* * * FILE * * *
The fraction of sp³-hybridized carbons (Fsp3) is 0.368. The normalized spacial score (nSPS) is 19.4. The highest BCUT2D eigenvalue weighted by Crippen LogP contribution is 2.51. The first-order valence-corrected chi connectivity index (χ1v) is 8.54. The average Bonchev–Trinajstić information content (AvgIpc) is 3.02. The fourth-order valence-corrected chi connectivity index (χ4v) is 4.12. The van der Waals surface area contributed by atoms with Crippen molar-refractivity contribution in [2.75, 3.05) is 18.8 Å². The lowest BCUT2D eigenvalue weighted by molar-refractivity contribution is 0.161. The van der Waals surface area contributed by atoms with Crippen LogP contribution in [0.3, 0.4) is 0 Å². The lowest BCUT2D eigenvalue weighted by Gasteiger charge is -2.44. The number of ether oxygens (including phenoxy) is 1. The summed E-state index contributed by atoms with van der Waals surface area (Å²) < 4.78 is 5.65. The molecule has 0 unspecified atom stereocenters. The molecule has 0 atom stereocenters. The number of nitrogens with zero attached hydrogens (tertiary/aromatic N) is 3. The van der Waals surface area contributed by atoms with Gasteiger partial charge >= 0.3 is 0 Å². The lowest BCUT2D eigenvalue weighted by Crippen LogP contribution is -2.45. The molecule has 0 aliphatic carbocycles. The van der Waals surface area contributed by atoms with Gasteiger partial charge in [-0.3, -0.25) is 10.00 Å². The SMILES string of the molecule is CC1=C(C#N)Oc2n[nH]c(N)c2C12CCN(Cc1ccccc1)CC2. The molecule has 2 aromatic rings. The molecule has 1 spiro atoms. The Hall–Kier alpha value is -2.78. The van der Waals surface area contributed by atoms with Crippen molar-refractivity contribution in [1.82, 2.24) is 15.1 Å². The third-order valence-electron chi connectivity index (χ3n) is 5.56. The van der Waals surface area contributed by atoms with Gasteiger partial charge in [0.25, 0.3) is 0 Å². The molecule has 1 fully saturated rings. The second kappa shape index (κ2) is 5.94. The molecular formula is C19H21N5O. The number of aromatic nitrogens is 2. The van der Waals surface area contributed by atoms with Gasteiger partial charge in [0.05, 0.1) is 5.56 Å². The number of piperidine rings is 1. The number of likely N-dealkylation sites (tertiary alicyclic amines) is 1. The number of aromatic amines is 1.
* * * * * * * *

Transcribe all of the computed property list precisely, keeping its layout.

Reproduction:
The fraction of sp³-hybridized carbons (Fsp3) is 0.368. The normalized spacial score (nSPS) is 19.4. The highest BCUT2D eigenvalue weighted by Crippen LogP contribution is 2.51. The first-order valence-corrected chi connectivity index (χ1v) is 8.54. The average Bonchev–Trinajstić information content (AvgIpc) is 3.02. The fourth-order valence-corrected chi connectivity index (χ4v) is 4.12. The van der Waals surface area contributed by atoms with Crippen molar-refractivity contribution in [2.75, 3.05) is 18.8 Å². The lowest BCUT2D eigenvalue weighted by molar-refractivity contribution is 0.161. The van der Waals surface area contributed by atoms with Crippen LogP contribution in [0.3, 0.4) is 0 Å². The lowest BCUT2D eigenvalue weighted by Gasteiger charge is -2.44. The number of ether oxygens (including phenoxy) is 1. The summed E-state index contributed by atoms with van der Waals surface area (Å²) < 4.78 is 5.65. The molecule has 0 unspecified atom stereocenters. The molecule has 0 atom stereocenters. The number of nitrogens with zero attached hydrogens (tertiary/aromatic N) is 3. The van der Waals surface area contributed by atoms with Gasteiger partial charge >= 0.3 is 0 Å². The lowest BCUT2D eigenvalue weighted by Crippen LogP contribution is -2.45. The molecule has 0 aliphatic carbocycles. The van der Waals surface area contributed by atoms with Gasteiger partial charge in [-0.3, -0.25) is 10.00 Å². The SMILES string of the molecule is CC1=C(C#N)Oc2n[nH]c(N)c2C12CCN(Cc1ccccc1)CC2. The molecule has 2 aromatic rings. The molecule has 1 spiro atoms. The Hall–Kier alpha value is -2.78. The van der Waals surface area contributed by atoms with Crippen molar-refractivity contribution in [1.82, 2.24) is 15.1 Å². The third-order valence-electron chi connectivity index (χ3n) is 5.56. The van der Waals surface area contributed by atoms with Gasteiger partial charge in [0.25, 0.3) is 0 Å². The molecule has 1 fully saturated rings. The second kappa shape index (κ2) is 5.94. The molecular formula is C19H21N5O. The number of aromatic nitrogens is 2. The van der Waals surface area contributed by atoms with Gasteiger partial charge in [0.05, 0.1) is 5.56 Å². The number of piperidine rings is 1. The number of likely N-dealkylation sites (tertiary alicyclic amines) is 1. The number of aromatic amines is 1.